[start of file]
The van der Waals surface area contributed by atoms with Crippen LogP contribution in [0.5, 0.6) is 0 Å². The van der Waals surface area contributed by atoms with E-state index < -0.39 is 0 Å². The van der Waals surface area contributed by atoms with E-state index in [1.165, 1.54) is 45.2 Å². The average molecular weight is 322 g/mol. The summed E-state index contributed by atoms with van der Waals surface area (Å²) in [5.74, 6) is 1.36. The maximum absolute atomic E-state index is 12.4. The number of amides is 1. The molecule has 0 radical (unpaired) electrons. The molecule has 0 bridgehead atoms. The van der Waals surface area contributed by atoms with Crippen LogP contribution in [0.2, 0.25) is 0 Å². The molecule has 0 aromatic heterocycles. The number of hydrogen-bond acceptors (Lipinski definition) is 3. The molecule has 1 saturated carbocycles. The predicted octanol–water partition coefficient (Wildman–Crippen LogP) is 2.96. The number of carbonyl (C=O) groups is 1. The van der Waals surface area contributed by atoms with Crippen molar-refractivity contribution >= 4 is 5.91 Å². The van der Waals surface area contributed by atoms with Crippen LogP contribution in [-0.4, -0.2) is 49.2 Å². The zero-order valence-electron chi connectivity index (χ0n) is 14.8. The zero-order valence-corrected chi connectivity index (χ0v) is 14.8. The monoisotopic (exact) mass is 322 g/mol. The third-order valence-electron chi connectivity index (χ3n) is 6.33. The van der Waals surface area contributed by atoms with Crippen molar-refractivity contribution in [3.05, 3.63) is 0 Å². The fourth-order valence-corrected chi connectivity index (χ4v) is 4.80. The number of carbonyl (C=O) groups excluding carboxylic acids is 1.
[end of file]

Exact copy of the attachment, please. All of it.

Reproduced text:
The van der Waals surface area contributed by atoms with Crippen LogP contribution in [0.5, 0.6) is 0 Å². The van der Waals surface area contributed by atoms with E-state index < -0.39 is 0 Å². The van der Waals surface area contributed by atoms with E-state index in [1.165, 1.54) is 45.2 Å². The average molecular weight is 322 g/mol. The summed E-state index contributed by atoms with van der Waals surface area (Å²) in [5.74, 6) is 1.36. The maximum absolute atomic E-state index is 12.4. The number of amides is 1. The molecule has 0 radical (unpaired) electrons. The molecule has 0 bridgehead atoms. The van der Waals surface area contributed by atoms with Crippen LogP contribution in [0.2, 0.25) is 0 Å². The molecule has 0 aromatic heterocycles. The number of hydrogen-bond acceptors (Lipinski definition) is 3. The molecule has 1 saturated carbocycles. The predicted octanol–water partition coefficient (Wildman–Crippen LogP) is 2.96. The number of carbonyl (C=O) groups is 1. The van der Waals surface area contributed by atoms with Crippen molar-refractivity contribution >= 4 is 5.91 Å². The van der Waals surface area contributed by atoms with Crippen LogP contribution in [-0.4, -0.2) is 49.2 Å². The zero-order valence-electron chi connectivity index (χ0n) is 14.8. The zero-order valence-corrected chi connectivity index (χ0v) is 14.8. The monoisotopic (exact) mass is 322 g/mol. The third-order valence-electron chi connectivity index (χ3n) is 6.33. The van der Waals surface area contributed by atoms with Crippen molar-refractivity contribution in [3.05, 3.63) is 0 Å². The fourth-order valence-corrected chi connectivity index (χ4v) is 4.80. The number of carbonyl (C=O) groups excluding carboxylic acids is 1.